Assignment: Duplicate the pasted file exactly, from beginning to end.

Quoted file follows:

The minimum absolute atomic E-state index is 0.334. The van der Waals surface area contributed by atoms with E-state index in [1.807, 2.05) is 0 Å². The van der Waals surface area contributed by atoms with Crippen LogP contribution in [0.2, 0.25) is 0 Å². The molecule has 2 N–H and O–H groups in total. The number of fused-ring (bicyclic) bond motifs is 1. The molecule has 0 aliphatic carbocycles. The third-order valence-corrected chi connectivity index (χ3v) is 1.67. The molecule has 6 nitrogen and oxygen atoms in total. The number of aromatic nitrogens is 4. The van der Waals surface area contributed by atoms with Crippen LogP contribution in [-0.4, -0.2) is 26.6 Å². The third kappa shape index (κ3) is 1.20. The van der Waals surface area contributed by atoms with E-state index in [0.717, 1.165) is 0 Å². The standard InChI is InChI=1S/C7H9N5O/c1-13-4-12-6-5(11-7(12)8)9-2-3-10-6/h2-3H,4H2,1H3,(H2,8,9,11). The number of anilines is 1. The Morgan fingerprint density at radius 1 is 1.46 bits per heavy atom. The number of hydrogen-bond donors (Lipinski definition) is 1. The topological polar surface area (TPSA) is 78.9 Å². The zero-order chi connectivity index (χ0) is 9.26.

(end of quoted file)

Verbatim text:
The minimum absolute atomic E-state index is 0.334. The van der Waals surface area contributed by atoms with E-state index in [1.807, 2.05) is 0 Å². The van der Waals surface area contributed by atoms with Crippen LogP contribution in [0.2, 0.25) is 0 Å². The molecule has 2 N–H and O–H groups in total. The number of fused-ring (bicyclic) bond motifs is 1. The molecule has 0 aliphatic carbocycles. The third-order valence-corrected chi connectivity index (χ3v) is 1.67. The molecule has 6 nitrogen and oxygen atoms in total. The number of aromatic nitrogens is 4. The van der Waals surface area contributed by atoms with Crippen LogP contribution in [-0.4, -0.2) is 26.6 Å². The third kappa shape index (κ3) is 1.20. The van der Waals surface area contributed by atoms with E-state index in [0.717, 1.165) is 0 Å². The standard InChI is InChI=1S/C7H9N5O/c1-13-4-12-6-5(11-7(12)8)9-2-3-10-6/h2-3H,4H2,1H3,(H2,8,9,11). The number of anilines is 1. The Morgan fingerprint density at radius 1 is 1.46 bits per heavy atom. The number of hydrogen-bond donors (Lipinski definition) is 1. The topological polar surface area (TPSA) is 78.9 Å². The zero-order chi connectivity index (χ0) is 9.26.